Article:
The tech elite is “a class for itself,” a study published in PLoS ONE journal found.
Researchers Hilke Brockmann, Wiebke Drews, and John Torpey concluded that the tech elite had “a distinct social identity” that made them easily identifiable in “the large pool of Twitter users.”
Looking at the Forbes list of the 100 richest people in tech, the researchers analyzed their use of language and emotions, using machine-learning approaches.
At the top of the list was Amazon’s Jeff Bezos.
His net worth skyrocketed in 2020 with an increase of $72.7 billion.
Following closely behind was Microsoft co-founder Bill Gates, and Facebook CEO Mark Zuckerberg — although the latter’s wealth also increased substantially later in the year, taking him to over $100 billion.
Gaps between the tech elite and the rest of the population
The study examined how the language used by the tech elite differed from the rest of the “American Twitter-using population.”
They found that “disruption is consistently at the core of the communications of the tech elite,” who favor words including “can,” “great,” “people,” and “new.”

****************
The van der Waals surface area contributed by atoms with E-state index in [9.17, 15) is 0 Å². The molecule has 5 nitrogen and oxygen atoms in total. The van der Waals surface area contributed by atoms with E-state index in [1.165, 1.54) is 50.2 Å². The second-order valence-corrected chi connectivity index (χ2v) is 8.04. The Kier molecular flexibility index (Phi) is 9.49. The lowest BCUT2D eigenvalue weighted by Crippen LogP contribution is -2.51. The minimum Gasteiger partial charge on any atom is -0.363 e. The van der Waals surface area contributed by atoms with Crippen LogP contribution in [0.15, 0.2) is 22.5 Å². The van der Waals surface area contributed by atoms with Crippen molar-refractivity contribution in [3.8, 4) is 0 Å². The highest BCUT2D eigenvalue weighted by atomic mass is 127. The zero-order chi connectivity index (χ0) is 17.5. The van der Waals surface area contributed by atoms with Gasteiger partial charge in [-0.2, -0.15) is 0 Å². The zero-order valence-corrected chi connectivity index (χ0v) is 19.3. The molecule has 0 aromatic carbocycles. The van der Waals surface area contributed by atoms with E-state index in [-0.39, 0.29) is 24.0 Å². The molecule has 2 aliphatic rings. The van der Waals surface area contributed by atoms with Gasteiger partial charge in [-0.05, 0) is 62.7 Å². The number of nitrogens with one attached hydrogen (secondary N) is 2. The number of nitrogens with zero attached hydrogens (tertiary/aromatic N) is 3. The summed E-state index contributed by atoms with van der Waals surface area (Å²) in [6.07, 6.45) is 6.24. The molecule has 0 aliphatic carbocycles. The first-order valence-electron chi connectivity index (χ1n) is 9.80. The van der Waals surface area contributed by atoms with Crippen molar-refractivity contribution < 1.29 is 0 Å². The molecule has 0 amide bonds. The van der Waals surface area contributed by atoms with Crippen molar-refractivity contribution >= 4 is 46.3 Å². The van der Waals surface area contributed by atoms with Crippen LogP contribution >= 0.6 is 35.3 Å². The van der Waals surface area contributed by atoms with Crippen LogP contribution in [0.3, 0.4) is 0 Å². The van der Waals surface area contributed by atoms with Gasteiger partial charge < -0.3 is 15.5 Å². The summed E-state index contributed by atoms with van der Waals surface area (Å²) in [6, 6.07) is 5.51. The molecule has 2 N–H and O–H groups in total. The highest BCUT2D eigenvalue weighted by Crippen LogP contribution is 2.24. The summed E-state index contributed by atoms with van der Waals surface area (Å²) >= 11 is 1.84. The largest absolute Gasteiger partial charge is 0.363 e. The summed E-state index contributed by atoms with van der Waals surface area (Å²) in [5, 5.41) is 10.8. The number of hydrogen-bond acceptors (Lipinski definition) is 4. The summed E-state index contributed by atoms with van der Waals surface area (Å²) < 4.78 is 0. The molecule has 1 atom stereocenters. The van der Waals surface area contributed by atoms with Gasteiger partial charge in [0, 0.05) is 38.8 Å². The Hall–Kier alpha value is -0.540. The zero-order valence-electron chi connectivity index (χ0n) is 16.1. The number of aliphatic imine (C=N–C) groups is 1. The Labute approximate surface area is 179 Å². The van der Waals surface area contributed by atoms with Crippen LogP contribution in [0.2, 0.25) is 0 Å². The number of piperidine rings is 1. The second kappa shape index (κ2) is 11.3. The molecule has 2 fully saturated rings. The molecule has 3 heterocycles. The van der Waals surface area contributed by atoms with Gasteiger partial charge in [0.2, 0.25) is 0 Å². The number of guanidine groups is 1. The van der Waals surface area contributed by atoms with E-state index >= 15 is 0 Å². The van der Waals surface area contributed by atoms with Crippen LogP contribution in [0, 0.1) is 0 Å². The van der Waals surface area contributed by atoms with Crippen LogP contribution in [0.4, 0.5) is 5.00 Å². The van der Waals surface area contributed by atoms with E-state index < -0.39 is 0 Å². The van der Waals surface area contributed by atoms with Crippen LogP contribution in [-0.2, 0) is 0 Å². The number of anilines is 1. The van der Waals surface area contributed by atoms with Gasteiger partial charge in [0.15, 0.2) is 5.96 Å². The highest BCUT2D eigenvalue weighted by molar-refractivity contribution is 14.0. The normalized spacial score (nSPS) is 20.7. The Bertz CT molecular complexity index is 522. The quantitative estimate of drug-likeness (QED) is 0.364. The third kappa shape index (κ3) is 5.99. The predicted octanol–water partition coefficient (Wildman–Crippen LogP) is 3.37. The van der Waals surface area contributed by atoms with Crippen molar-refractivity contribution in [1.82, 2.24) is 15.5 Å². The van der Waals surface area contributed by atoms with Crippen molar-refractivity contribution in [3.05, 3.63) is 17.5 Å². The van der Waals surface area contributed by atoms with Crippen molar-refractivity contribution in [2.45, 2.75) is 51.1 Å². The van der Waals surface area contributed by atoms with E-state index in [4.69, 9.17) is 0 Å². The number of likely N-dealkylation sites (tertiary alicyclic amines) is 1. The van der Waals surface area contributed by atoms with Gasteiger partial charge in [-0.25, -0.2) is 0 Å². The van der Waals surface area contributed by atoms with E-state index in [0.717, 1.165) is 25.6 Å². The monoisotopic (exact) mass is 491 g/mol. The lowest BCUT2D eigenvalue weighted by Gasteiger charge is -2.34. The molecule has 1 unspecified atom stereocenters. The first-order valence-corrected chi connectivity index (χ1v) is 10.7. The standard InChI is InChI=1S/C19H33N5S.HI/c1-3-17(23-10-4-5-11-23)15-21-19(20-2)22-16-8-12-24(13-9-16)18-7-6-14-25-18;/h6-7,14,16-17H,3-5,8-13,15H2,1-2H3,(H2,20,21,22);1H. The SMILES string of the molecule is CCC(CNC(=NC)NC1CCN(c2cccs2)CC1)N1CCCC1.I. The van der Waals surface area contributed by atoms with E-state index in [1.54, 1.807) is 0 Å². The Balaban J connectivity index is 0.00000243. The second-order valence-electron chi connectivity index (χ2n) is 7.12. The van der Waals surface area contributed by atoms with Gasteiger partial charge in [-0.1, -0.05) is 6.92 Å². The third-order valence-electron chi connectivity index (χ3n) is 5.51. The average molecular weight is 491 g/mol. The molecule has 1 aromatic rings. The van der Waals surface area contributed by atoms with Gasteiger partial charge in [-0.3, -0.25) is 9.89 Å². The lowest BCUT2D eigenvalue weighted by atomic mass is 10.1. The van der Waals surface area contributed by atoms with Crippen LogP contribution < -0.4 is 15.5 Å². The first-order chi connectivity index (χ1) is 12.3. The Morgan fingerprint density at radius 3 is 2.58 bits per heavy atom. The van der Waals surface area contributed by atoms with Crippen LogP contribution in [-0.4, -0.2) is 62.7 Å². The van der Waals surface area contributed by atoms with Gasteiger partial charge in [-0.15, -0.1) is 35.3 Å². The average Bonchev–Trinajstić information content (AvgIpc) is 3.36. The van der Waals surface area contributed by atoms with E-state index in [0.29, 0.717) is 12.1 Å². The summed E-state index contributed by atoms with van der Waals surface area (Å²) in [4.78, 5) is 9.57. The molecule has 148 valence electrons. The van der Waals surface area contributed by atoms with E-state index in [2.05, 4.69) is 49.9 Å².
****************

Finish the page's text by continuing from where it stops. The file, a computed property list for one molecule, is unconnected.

Their language was also much more achievement-oriented, using words that fell into an “achievement” category a total of 19,431 times.
This figure was twice as much as the general population’s, which came in at 9,439 times.
They also tended to draw more links between merit and employment compared with the general population.
The team hypothesized that the tech elite “saw its endeavors in ‘entrepreneurial technoscience’ as driven by a desire to ‘make the world a better place.'” They found that the language they used also reflected this goal.